Poset: Examples

The stan­dard \(\leq\) re­la­tion on in­te­gers, the \(\subseteq\) re­la­tion on sets, and the \(|\) (di­visi­bil­ity) re­la­tion on nat­u­ral num­bers are all ex­am­ples of poset or­ders.

In­te­ger Comparison

The set \(\mathbb Z\) of in­te­gers, or­dered by the stan­dard “less than or equal to” op­er­a­tor \(\leq\) forms a poset \(\langle \mathbb Z, \leq \rangle\). This poset is some­what bor­ing how­ever, be­cause all pairs of el­e­ments are com­pa­rable; such posets are called chains or to­tally or­dered sets. Here is its Hasse di­a­gram.

Truncated Hasse diagram

com­ment: dot source (doc­tored in GIMP)

di­graph G { node = 0.1, height = 0.1 edge = “none” a = “-3″ b = “-2” c = “-1″ d = “0” e = “1″ f = “2” g = “3″ rankdir = BT; a → b b → c c → d d → e e → f f → g } <div>

Power sets

For any set \(X\), the power set of \(X\) or­dered by the set in­clu­sion re­la­tion \(\subseteq\) forms a poset \(\langle \mathcal{P}(X), \subseteq \rangle\). \(\subseteq\) is clearly re­flex­ive, since any set is a sub­set of it­self. For \(A,B \in \mathcal{P}(X)\), \(A \subseteq B\) and \(B \subseteq A\) com­bine to give \(x \in A \Leftrightarrow x \in B\) which means \(A = B\). Thus, \(\subseteq\) is an­ti­sym­met­ric. Fi­nally, for \(A, B, C \in \mathcal{P}(X)\), \(A \subseteq B\) and \(B \subseteq C\) give \(x \in A \Rightarrow x \in B\) and \(x \in B \Rightarrow x \in C\), and so the tran­si­tivity of \(\subseteq\) fol­lows from the tran­si­tivity of \(\Rightarrow\).

Note that the strict sub­set re­la­tion \(\subset\) is the strict or­der­ing de­rived from the poset \(\langle \mathcal{P}(X), \subseteq \rangle\).

Divisi­bil­ity on the nat­u­ral numbers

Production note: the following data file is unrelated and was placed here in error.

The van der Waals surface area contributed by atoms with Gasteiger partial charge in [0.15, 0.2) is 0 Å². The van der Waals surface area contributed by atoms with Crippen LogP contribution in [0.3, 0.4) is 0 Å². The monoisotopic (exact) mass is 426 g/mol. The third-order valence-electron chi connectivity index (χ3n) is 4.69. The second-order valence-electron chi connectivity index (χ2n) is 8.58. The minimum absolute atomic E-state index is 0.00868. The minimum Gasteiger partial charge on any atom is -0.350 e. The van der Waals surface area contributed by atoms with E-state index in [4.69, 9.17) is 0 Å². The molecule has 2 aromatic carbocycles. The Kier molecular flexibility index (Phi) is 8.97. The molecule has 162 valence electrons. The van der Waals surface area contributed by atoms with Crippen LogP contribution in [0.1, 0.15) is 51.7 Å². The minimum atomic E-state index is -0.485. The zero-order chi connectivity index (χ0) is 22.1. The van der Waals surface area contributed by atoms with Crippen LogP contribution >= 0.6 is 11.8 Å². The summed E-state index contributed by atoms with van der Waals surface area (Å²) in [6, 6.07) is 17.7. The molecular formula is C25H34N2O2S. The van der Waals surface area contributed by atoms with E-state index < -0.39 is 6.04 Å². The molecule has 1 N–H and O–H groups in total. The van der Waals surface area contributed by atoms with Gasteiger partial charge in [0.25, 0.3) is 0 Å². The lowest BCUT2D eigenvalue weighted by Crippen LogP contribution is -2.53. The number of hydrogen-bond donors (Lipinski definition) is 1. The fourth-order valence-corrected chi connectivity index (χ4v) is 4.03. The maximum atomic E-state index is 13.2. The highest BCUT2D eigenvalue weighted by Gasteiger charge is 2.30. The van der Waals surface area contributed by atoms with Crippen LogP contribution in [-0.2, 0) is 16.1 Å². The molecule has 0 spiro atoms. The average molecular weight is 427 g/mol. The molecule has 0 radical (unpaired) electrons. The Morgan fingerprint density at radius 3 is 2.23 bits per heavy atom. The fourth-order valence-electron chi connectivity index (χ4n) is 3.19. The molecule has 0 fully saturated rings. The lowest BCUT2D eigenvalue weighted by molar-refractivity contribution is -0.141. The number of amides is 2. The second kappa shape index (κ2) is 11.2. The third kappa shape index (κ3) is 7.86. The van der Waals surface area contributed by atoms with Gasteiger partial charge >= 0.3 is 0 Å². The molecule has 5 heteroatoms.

Let \(\mathbb N\) be the set of nat­u­ral num­bers in­clud­ing zero, and let \(|\) be the di­vides re­la­tion, where \(a|b\) when­ever there ex­ists an in­te­ger \(k\) such that \(ak=b\). Then \(\langle \mathbb{N}, | \rangle\) is a poset.\(|\) is re­flex­ive be­cause, let­ting k=1, any nat­u­ral num­ber di­vides it­self. To see that \(|\) is anti-sym­met­ric, sup­pose \(a|b\) and \(b|a\). Then there ex­ist in­te­gers \(k_1\) and \(k_2\) such that \(a = k_1b\) and \(b = k_2a\). By sub­sti­tu­tion, we have \(a = k_1k_2a\). Thus, if ei­ther \(k\) is \(0\), then both \(a\) and \(b\) must be \(0\). Other­wise, both \(k\)’s must equal \(1\) so that \(a = k_1k_2a\) holds. Either way, \(a = b\), and so \(|\) is anti-sym­met­ric. To see that \(|\) is tran­si­tive, sup­pose that \(a|b\) and \(b|c\). This im­plies the ex­is­tence of in­te­gers \(k_1\) and \(k_2\) such that \(a = k_1b\) and \(b = k_2c\). Since by sub­sti­tu­tion \(a = k_1k_2c\), we have \(a|c\).

Parents:

  • Partially ordered set

    A set en­dowed with a re­la­tion that is re­flex­ive, tran­si­tive, and an­ti­sym­met­ric.

    • Order theory

      The study of bi­nary re­la­tions that are re­flex­ive, tran­si­tive, and an­ti­sym­metic.